Born in Montreal on April 7, 1737, Pierre Gibault early in life decided that he wished to be a Jesuit missionary priest. Ordained on March 18, 1768, he was appointed by the Archbishop of Quebec to be the Vicar General of the Illinois country. Father Gibault arrived in Kaskaskia in Illinois on September 8, 1768. His flock consisted of French settlers, Indian converts, and members of the 18th Royal Irish Regiment who were temporarily stationed there.
As Vicar General of Illinois, Father Gibault had responsibility for a huge expanse of territory making up modern day Illinois and Indiana, very sparsely populated and with vast distances between the main settlements of Kaskaskia, Vincennes, Cahokia, Peoria, Saint Genevieve, Quiatenon and Saint Joseph. When he first arrived in Vincennes, the local inhabitants, desperate for a priest, greeted him with the cry, “Save us Father; we are nearly in Hell!” The territory was quite dangerous, and as Father Gibault rode the circuit, he always carried with him a musket and two pistols.
Father Gibault toiled away at his frontier outposts until history intervened in the form of George Rogers Clark who led a force of Virginians in 1778 to conquer the Illinois from the British during the American Revolution. After Clark and his men arrived in Kaskaskia, Father Gibault had a meeting with Clark in which he said that he supported the American cause, but that he wanted assurances that the Catholic faith would be respected by Clark and his men. Clark told the priest that freedom of religion was enshrined in Virginia law, and he also advised Father Gibault of the treaty between France and America.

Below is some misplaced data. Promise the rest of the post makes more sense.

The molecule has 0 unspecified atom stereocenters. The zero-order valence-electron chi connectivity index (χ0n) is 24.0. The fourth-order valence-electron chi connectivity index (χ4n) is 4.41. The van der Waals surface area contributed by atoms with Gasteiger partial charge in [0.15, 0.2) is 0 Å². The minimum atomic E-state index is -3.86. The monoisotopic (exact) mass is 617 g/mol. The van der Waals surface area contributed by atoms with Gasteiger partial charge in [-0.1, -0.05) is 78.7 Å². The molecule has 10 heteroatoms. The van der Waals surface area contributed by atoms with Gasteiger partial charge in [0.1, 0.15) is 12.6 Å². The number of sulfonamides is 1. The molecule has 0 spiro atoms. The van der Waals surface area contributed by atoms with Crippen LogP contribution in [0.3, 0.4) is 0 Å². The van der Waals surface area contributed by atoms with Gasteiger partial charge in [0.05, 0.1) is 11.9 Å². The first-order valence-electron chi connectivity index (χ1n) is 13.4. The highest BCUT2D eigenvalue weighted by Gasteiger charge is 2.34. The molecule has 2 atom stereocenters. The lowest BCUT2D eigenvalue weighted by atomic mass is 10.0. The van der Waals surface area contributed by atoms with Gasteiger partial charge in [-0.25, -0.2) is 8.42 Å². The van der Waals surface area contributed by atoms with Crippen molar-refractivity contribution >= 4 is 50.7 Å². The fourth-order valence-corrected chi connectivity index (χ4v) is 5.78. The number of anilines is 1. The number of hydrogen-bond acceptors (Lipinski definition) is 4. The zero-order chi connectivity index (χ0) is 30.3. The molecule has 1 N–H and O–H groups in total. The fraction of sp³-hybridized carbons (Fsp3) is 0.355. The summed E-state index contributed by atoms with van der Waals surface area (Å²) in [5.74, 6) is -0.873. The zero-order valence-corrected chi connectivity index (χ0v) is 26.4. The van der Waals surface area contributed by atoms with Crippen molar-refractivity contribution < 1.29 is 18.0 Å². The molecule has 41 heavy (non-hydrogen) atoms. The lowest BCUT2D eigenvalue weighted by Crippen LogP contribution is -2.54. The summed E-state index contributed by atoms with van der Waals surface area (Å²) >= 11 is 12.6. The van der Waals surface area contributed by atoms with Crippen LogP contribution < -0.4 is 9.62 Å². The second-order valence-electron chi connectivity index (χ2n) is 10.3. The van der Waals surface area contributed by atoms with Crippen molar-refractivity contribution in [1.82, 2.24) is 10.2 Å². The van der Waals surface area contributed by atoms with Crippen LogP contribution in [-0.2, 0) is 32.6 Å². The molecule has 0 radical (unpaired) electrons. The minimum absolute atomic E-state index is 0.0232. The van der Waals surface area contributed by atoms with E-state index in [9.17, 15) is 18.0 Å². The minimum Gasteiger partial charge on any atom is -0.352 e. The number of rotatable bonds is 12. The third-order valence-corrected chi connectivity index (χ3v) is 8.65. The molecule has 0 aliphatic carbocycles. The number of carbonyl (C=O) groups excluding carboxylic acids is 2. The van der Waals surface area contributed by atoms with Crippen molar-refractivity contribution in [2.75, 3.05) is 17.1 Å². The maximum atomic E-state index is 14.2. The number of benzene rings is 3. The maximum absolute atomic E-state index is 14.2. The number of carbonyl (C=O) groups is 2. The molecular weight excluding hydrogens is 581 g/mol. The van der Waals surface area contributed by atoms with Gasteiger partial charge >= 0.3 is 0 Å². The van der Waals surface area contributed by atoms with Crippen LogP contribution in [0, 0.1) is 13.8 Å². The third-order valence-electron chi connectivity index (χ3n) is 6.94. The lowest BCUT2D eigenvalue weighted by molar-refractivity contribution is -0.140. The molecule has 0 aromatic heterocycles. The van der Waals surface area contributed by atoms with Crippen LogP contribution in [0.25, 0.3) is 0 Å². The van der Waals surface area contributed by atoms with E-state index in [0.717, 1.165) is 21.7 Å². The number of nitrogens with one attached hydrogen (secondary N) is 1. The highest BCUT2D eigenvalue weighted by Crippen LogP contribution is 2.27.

Father Gibault threw his support to the Americans. He helped rally the French settlers to the cause of the Americans, encouraged the men to enlist with the Americans, and out of his private resources helped pay for the cost of the American campaign in the Illinois country. When Clark set out to reconquer Vincennes from the British, Father Gibault blessed the mixed French and American force. A previous post on this blog which may be read here detailed the campaign of George Rogers Clark, which resulted in the conquest of what became the Northwest territory for the US.
Father Gibault, after the American Revolution, continued to serve the Illinois Country. In 1790, he asked the American government to compensate him for the funds he had expended in the Revolution for America by awarding him land in Kaskaskia, traditionally used by priests, to him and his successors. President Washington approved the request, but the land was not granted due to the opposition of Bishop John Carroll, who apparently never got along with Father Gibault.
Father Gibault eventually moved to New Madrid, where he served as pastor in that Spanish ruled town from 1793 until his death in 1802. During World War II, a liberty ship bore his name. The Gibault Catholic High School in Waterloo, Illinois is named in his memory.